SPC Interprets International Treaties & Practices in Chinese Courts

In December 2023, China's Supreme People's Court (SPC) reaffirmed the supremacy of international treaties over domestic laws in foreign-related civil and commercial cases with its “Interpretation on Several Issues Concerning the Application of International Treaties and International Practices”(关于审理涉外民商事案件适用国际条约和国际惯例若干问题的解释).

China’s Wenzhou Court Recognizes a Singapore Monetary Judgment

In 2022, a local Chinese court in Wenzhou, Zhejiang Province, ruled to recognize and enforce a monetary judgment made by the Singapore State Courts, as highlighted in one of the typical cases related to the Belt and Road Initiative (BRI) recently released by China’s Supreme People’s Court (Shuang Lin Construction Pte. Ltd. v. Pan (2022) Zhe 03 Xie Wai Ren No.4).

Legal Crossroads: Canadian Court Denies Summary Judgment for Chinese Judgment Recognition When Faced with Parallel Proceedings

In 2022, the Ontario Superior Court of Justice of Canada refused to grant summary judgment to enforce a Chinese monetary judgment in the context of two parallel proceedings in Canada, indicating that the two proceedings should proceed together as there was factual and legal overlap, and triable issues involved defenses of natural justice and public policy (Qingdao Top Steel Industrial Co. Ltd. v. Fasteners & Fittings Inc. 2022 ONSC 279).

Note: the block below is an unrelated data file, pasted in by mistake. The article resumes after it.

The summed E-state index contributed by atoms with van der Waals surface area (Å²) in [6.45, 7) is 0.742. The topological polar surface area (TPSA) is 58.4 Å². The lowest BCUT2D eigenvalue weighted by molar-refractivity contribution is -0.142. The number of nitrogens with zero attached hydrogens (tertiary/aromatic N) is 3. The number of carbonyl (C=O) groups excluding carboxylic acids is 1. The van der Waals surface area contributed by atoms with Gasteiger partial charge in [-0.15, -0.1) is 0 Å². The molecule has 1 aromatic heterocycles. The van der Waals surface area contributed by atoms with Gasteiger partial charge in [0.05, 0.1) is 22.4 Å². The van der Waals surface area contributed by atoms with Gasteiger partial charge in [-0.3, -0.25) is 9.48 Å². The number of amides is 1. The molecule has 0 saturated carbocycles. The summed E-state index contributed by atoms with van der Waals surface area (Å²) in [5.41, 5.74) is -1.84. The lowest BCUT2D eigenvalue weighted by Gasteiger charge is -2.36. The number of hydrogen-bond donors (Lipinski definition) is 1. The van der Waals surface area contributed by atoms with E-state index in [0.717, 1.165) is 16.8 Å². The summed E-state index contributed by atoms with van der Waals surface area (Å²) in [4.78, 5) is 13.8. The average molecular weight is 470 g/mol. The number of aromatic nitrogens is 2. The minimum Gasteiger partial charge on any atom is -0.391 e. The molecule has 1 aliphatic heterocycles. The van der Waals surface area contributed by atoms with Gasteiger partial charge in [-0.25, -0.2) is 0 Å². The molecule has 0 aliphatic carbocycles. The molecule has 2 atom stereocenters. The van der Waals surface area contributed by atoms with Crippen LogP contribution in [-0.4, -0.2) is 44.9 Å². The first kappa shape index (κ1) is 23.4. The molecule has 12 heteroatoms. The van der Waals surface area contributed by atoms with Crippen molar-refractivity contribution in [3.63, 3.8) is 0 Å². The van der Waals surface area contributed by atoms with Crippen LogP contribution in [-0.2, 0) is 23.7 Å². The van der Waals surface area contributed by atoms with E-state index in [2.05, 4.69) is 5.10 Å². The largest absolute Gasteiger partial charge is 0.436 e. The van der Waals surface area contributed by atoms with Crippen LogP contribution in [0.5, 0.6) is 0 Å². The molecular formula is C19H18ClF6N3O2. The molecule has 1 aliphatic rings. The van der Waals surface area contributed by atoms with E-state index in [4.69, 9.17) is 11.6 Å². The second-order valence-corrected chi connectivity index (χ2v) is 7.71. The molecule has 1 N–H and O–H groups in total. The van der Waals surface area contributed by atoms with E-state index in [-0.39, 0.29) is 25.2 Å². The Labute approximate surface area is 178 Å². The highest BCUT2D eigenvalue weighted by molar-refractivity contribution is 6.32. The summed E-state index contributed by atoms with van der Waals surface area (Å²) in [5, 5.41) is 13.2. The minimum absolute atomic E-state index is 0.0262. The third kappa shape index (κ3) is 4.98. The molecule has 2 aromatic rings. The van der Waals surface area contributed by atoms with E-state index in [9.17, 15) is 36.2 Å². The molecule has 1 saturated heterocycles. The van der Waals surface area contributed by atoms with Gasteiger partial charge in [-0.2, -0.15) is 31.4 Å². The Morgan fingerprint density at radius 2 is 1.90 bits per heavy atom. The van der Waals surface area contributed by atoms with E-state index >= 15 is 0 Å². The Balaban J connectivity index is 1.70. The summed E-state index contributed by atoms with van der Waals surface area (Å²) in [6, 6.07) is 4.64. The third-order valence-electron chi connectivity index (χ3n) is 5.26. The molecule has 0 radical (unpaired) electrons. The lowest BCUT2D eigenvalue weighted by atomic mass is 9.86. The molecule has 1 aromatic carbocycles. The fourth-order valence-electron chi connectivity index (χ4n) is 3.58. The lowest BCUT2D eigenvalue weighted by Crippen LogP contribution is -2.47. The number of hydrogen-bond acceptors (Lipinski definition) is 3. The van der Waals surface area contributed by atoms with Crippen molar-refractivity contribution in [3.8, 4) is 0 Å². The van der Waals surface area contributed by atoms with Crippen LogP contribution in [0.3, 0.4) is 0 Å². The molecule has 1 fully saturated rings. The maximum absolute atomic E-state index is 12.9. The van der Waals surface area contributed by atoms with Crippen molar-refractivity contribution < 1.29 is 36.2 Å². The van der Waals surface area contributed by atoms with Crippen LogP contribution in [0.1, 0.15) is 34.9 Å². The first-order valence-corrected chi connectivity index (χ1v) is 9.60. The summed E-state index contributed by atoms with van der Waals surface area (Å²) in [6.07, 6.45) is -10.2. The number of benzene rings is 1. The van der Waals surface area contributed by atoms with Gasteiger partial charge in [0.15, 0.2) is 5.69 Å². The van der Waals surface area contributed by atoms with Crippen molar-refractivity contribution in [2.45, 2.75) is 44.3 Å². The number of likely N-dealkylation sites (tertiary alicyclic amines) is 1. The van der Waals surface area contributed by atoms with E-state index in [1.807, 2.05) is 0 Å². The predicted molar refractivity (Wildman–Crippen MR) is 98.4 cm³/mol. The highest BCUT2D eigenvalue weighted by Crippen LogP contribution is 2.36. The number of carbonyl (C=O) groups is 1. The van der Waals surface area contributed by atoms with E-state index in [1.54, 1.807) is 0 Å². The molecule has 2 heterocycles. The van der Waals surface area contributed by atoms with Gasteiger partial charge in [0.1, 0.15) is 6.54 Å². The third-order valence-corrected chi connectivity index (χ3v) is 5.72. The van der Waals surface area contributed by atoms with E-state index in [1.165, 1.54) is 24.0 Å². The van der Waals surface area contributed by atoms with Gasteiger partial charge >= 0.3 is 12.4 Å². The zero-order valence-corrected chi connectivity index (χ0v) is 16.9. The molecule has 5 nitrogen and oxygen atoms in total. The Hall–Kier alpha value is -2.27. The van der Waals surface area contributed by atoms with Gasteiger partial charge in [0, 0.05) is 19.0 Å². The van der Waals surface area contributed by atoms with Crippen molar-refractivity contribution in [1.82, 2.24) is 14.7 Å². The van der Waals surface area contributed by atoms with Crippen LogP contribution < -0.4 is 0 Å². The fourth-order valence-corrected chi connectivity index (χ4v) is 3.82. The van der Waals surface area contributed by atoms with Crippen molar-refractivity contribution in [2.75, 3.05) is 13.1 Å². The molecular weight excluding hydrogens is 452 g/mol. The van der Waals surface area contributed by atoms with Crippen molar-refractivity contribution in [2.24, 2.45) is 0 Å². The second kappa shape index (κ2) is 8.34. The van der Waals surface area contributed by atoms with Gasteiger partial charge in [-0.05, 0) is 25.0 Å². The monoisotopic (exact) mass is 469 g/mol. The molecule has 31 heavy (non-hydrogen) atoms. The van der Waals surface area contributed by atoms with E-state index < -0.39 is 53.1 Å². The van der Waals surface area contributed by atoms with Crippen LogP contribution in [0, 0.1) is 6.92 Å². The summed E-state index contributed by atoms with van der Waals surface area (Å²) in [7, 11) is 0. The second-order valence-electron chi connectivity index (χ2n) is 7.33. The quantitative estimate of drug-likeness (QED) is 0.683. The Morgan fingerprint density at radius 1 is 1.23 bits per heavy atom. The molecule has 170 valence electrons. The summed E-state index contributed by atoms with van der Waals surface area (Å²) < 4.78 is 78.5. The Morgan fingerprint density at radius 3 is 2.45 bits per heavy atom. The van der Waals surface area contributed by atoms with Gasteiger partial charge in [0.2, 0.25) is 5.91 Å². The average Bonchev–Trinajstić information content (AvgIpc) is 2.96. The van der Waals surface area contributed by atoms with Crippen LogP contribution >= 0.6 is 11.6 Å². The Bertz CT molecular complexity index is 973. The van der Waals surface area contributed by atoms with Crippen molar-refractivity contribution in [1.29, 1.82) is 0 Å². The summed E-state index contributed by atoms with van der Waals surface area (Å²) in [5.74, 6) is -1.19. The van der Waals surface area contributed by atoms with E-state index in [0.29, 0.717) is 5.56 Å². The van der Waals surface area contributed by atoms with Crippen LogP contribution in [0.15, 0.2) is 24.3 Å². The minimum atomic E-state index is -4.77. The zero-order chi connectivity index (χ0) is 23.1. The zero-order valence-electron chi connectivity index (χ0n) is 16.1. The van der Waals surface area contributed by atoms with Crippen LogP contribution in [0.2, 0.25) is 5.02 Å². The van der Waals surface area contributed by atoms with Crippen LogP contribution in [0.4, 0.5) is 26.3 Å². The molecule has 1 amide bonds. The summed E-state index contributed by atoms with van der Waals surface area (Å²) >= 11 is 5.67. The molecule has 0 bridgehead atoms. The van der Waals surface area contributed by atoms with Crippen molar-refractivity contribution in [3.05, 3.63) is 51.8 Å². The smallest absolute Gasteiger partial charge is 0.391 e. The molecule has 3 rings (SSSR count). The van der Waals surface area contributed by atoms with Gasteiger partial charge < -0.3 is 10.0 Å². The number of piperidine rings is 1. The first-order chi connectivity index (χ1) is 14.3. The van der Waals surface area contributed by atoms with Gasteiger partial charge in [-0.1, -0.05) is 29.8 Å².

Chinese Civil Settlement Statements: Enforceable in Singapore?

In 2016, the Singapore High Court refused to grant summary judgment to enforce a Chinese civil settlement statement, citing uncertainty about the nature of such settlement statements, also known as ‘(civil) mediation judgments’ (Shi Wen Yue v Shi Minjiu & Anor [2016] SGHC 137).

What’s New for China’s Rules on International Civil Jurisdiction? (B) - Pocket Guide to 2023 China’s Civil Procedure Law (3)

The Fifth Amendment (2023) to the PRC Civil Procedure Law has opened a new chapter on international civil jurisdiction rules in China, covering four types of jurisdictional grounds, parallel proceedings, lis alibi pendens, and forum non conveniens. This post focuses on how conflicts of jurisdiction are resolved through mechanisms such as lis alibi pendens, and forum non conveniens.